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Detecting VOCs with a quantum-tunneling composite

By Gerald Ondrey |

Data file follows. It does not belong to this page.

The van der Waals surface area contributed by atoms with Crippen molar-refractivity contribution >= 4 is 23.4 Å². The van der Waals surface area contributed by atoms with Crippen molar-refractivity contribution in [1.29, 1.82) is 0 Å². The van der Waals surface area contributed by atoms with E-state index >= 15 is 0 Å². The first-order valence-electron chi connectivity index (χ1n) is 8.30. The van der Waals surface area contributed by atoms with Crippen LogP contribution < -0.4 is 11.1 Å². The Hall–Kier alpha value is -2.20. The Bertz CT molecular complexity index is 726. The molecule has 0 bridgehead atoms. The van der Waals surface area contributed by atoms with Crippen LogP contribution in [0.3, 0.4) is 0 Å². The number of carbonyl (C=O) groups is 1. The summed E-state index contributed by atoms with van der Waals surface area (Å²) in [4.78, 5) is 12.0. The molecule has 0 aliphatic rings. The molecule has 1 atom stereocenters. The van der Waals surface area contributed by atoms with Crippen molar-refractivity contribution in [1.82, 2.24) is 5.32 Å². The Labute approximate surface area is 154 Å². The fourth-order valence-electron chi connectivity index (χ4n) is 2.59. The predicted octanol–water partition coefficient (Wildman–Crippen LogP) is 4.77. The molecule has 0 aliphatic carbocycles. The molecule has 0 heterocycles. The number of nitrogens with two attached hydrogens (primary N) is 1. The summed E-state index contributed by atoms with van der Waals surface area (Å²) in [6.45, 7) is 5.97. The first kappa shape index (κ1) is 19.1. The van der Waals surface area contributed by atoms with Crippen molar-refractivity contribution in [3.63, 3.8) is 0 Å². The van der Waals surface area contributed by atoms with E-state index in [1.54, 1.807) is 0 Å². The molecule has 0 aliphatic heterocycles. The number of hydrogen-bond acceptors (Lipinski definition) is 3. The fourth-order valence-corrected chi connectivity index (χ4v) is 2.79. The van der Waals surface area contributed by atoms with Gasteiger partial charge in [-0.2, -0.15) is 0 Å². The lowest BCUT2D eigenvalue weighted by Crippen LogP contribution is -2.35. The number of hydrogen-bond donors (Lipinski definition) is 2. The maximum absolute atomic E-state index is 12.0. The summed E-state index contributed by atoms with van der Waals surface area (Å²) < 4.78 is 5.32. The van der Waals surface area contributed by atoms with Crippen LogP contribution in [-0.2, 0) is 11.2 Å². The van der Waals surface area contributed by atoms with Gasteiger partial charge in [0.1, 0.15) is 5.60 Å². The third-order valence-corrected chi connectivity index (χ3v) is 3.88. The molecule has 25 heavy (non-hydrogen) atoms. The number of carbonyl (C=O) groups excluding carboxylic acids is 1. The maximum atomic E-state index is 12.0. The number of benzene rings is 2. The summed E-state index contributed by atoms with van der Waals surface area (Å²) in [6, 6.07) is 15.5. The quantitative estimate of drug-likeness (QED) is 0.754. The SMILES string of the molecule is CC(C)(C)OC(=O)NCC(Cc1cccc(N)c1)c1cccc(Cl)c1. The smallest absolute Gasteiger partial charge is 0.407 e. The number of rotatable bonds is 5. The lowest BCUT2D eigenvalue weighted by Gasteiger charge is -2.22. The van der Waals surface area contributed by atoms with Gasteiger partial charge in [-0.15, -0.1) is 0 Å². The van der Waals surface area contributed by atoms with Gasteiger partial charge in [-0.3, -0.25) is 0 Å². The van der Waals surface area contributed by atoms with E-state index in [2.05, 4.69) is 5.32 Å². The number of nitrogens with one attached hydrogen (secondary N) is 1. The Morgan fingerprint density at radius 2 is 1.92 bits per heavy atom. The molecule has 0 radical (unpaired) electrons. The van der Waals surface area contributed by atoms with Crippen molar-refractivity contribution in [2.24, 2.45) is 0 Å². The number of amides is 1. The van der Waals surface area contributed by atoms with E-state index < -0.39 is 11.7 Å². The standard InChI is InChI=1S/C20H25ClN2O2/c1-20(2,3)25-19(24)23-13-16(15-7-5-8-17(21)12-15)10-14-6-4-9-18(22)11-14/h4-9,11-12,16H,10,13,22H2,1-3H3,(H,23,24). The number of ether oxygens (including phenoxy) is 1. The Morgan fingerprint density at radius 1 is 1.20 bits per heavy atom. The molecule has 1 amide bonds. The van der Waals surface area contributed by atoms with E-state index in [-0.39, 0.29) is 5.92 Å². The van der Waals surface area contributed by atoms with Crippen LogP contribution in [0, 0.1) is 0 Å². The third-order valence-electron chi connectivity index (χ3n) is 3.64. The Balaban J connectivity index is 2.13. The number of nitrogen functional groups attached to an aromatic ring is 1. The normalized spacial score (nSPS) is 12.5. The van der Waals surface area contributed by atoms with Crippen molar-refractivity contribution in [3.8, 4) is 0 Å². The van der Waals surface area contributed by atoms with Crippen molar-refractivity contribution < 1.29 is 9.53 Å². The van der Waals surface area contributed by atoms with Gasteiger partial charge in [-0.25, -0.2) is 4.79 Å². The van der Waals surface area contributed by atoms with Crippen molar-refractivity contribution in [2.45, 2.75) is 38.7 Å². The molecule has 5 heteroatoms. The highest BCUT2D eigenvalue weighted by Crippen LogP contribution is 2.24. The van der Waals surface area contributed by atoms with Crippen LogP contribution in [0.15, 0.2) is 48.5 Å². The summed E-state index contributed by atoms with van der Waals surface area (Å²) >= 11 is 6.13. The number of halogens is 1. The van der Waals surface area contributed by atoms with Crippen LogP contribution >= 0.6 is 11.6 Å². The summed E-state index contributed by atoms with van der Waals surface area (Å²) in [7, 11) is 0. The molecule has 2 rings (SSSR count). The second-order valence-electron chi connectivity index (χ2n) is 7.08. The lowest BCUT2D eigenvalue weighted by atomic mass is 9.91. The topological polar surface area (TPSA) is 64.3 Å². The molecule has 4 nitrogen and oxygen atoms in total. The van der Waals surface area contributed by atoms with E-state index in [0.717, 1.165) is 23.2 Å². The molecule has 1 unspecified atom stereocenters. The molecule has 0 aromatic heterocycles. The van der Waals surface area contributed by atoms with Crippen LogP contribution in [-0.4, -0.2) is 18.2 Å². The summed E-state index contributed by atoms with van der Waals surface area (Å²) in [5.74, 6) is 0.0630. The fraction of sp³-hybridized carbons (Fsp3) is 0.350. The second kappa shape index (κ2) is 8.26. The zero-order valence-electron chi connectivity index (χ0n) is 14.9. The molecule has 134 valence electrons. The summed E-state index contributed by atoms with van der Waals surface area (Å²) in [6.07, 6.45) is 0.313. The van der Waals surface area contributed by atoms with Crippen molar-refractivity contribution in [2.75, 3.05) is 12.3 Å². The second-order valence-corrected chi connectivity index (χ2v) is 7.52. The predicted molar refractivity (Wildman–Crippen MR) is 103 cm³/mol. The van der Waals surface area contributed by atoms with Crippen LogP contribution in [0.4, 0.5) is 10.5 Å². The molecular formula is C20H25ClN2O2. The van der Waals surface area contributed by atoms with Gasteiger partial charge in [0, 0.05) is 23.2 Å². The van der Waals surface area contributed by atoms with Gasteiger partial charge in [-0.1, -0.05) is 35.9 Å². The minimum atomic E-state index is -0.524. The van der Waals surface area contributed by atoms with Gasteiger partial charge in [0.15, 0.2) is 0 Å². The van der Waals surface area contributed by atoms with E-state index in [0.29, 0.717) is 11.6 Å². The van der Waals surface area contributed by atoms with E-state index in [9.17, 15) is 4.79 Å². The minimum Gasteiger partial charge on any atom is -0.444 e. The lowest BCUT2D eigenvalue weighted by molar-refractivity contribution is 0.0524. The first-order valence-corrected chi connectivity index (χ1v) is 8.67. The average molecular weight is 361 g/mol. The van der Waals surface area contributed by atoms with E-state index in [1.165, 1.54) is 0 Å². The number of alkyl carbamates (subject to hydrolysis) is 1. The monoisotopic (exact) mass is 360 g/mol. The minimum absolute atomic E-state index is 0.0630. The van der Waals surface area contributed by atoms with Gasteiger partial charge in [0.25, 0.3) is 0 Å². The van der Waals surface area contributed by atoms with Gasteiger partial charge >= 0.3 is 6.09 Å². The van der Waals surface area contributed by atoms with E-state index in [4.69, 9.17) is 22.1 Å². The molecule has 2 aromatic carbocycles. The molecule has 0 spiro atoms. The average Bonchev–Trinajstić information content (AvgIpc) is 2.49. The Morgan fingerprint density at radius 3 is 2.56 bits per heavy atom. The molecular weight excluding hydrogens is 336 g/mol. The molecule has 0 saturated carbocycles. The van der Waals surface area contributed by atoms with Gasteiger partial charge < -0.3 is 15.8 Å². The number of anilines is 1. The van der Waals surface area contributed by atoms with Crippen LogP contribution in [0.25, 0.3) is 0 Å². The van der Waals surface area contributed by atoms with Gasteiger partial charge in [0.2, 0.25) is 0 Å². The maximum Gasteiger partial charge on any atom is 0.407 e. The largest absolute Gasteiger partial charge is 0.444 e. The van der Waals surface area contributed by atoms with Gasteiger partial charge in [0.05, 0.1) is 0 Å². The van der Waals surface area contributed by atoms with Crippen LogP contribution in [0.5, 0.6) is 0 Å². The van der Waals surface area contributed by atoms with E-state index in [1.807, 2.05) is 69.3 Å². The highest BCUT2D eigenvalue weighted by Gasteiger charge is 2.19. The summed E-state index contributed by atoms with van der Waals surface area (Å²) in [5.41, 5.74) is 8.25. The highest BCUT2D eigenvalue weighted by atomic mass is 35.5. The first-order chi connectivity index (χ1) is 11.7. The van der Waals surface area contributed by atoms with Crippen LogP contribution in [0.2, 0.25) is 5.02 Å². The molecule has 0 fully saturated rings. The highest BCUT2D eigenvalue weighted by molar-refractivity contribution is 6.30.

A sensor that detects volatile organic compounds (VOCs) at levels of 10–100 parts per million (ppm) is being developed by Peratech Ltd. (Richmond, U.K.; www.peratech.com), with collaboration from the University of Durham (U.K.; www.dur.ac.uk). The so-called Electronic Nose is based on the company’s quantum-tunneling composite (QTC) material — a composite of conductive nanoparticles and a non-conductive polymer. The polymer content of the granular QTC swells when exposed to VOCs, which brings the conductive particles close enough to allow electrons to flow between the particles — an effect known as quantum tunneling. The sensor is said to respond faster than alternative sensing technologies, and rapidly (within seconds) recovers once the VOCs have gone from the surroundings. An additional feature of the QTC technology is that it has very low power requirements, says the company. Peratech is now looking for companies interested in licensing the technology.
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